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A Brighter Day for Higher Education

Tomorrow's Academic Careers

Message Number: 
1844

The goal was to create a platform where faculty and administrators could come together to learn and share best practices, both about the transition from faculty to administrator, but also topics like the latest in educational technology, strategic planning, diversity, and the financial issues many colleges are facing.

Folks:

The posting below describes a new organization, Brighter Higher Ed, that provides professional development advice to faculty, particularly those interested in transferring to administrative roles.  It is by Dr. Terri E. Givens, the author of several books and articles on immigration policy, antidiscrimination politics and comparative race politics. A Stanford alum, she is also a former vice-provost (UT Austin) and Provost (Menlo College). Her new book, Radical Empathy: Finding a Path to Bridging Racial Divides, will be available on February 25, 2021.

Regards,

Rick Reis

reis@stanford.edu

UP NEXT: Job Security Challenges

 

Tomorrow’s Academic Careers

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A Brighter Day for Higher Education

 

My career in higher education started when I was a graduate student at the University of California, Los Angeles (UCLA). As a first generation college-goer, I was eager to learn how to do research and what it meant to be a faculty member. Graduate school had its bumps, but I felt very lucky to land my first job as a college professor at the University of Washington in 1999. That first year was challenging, my first time running my own classroom, and managing a research agenda to keep me on track to getting tenure. Even at this point in my career, I realized that it was difficult to get the kind of professional development I felt that I needed to be successful as a faculty member.

When I moved on to the University of Texas (UT) at Austin in 2003, I was fortunate to have several mentors take me under their wing. With their help and guidance, I found myself starting a Center for European Studies during my second year at UT, and then being promoted to Vice Provost for undergraduate curriculum and international affairs in 2006. I stayed in the position for three years – the first year was like drinking from a firehose as I learned the ins and outs of life in the provost’s office. I returned to the faculty after three years, so I could focus on getting promoted to full professor, however, it was always in the back of my mind that there should be a better way to get professional development, particularly for faculty making the transition to administrator. I left UT in 2015 to become the Provost at Menlo College in Atherton, CA, happy to return to the Bay Area, where I had been an undergraduate at nearby Stanford University.

In July of 2018 I left my position as Provost at Menlo College to pursue a new path. After several months of consulting, in February of 2019, I founded the Center for Higher Education Leadership (CHEL). The goal of CHEL was to create a platform where faculty and administrators could come together to learn and share best practices, not only about the transition from faculty to administrator, but also about topics like the latest in educational technology, strategic planning, diversity, and the financial issues many colleges are facing. As we built the organization, we learned a great deal from those who participated in our courses and webinars. With the onset of the pandemic, we shifted focus and had a series of webinars designed to provide the latest information on a variety of topics around the closure of campuses, the spread of the virus, online learning and wellness.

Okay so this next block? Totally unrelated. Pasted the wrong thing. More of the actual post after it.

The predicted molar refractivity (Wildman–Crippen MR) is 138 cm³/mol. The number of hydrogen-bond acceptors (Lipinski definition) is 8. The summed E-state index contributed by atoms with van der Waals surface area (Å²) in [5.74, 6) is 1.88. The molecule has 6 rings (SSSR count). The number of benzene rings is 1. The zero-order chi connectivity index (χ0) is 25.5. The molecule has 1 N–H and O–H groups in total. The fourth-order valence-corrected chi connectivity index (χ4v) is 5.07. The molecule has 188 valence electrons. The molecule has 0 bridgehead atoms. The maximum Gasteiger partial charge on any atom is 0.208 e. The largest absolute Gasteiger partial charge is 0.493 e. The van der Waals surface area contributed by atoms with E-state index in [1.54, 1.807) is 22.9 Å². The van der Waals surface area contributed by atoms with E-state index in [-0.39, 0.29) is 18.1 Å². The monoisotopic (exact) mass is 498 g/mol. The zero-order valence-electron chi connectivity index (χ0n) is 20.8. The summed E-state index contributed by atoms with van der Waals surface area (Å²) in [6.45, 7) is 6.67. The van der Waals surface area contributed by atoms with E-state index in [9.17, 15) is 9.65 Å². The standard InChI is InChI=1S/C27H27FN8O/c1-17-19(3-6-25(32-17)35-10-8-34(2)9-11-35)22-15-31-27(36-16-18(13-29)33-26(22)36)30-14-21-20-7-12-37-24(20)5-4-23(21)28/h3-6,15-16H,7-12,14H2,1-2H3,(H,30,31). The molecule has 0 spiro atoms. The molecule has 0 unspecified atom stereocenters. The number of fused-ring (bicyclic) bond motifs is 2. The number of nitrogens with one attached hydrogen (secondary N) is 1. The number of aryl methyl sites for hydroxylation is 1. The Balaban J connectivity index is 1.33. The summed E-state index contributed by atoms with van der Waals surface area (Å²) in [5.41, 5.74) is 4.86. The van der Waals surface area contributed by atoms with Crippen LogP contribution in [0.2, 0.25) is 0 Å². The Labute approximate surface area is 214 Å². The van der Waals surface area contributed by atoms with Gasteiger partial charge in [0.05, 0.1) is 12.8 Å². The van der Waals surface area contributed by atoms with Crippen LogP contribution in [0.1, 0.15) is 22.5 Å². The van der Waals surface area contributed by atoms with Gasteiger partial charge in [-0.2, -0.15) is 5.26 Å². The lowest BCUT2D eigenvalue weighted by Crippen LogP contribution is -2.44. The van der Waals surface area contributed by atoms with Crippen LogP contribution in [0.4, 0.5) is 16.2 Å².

Over the summer, we considered rebranding The Center for Higher Education Leadership, as the pandemic brought to the fore many of the issues in higher ed that had been simmering for a long time. I wanted to focus on how we could help institutions as we all faced a series of existential crises from a pandemic, to an economic downturn. I have always been bullish on the prospects for higher education, despite the fact that I could see a clear need for change. Innovation and agility will be required as we all face a new landscape that is already challenging the status quo. We became Brighter Higher Ed https://brighterhighered.com to support higher ed in a new era.

 

Higher education will be needed more than ever as students face a changing job market, and learners of all ages learn to pivot to new careers. I believe that our organization can play a leading role in creating a brighter future for higher education and the learners who will be relying on us. We need to create options that are affordable, flexible and relevant to the future of work.

It’s time for higher ed leaders to work together to find the solutions that will allow them not only to survive the current crisis, but to thrive. We are expanding our offerings to help leaders not only manage issues like strategic planning, but also issues like diversity, equity and inclusion. We are expanding our mentoring program so that leaders have opportunities to share with each other, and to get advice from leaders who understand the unique situations facing faculty and administrators.

Brighter Higher Ed is not only our new name, it is our mission – creating a brighter future for students, faculty and administrators. We hope you will join us in this effort. You can join our free community at http://community.brighterhighered.com and check out our free webinars that are posted there. You can also follow me on social media, I’m @TerriGivens on Twitter, and just search for my name on Facebook and Linkedin. I also have a personal website at www.terrigivens.comwhere you can learn more about my research and writing, including my book Radical Empathy: Finding a Path to Bridging Racial Divides.